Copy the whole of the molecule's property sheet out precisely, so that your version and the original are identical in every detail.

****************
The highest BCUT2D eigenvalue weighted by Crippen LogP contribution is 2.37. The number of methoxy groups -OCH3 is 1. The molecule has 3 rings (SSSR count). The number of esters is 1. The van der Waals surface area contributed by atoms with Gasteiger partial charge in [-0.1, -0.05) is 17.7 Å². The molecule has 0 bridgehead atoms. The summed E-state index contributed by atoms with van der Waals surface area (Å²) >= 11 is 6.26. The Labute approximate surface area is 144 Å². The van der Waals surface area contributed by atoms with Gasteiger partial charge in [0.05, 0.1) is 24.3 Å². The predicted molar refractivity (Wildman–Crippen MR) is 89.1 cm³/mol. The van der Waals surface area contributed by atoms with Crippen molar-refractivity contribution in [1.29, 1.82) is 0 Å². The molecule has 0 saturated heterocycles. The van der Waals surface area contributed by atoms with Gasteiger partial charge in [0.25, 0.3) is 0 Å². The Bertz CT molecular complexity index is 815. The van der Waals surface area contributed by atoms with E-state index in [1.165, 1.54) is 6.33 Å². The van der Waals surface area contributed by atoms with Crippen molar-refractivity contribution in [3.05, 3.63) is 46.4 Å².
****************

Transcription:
The highest BCUT2D eigenvalue weighted by Crippen LogP contribution is 2.37. The number of methoxy groups -OCH3 is 1. The molecule has 3 rings (SSSR count). The number of esters is 1. The van der Waals surface area contributed by atoms with Gasteiger partial charge in [-0.1, -0.05) is 17.7 Å². The molecule has 0 bridgehead atoms. The summed E-state index contributed by atoms with van der Waals surface area (Å²) >= 11 is 6.26. The Labute approximate surface area is 144 Å². The van der Waals surface area contributed by atoms with Gasteiger partial charge in [0.05, 0.1) is 24.3 Å². The predicted molar refractivity (Wildman–Crippen MR) is 89.1 cm³/mol. The van der Waals surface area contributed by atoms with Crippen molar-refractivity contribution in [1.29, 1.82) is 0 Å². The molecule has 0 saturated heterocycles. The van der Waals surface area contributed by atoms with Gasteiger partial charge in [0.25, 0.3) is 0 Å². The Bertz CT molecular complexity index is 815. The van der Waals surface area contributed by atoms with E-state index in [1.165, 1.54) is 6.33 Å². The van der Waals surface area contributed by atoms with Crippen molar-refractivity contribution in [3.05, 3.63) is 46.4 Å².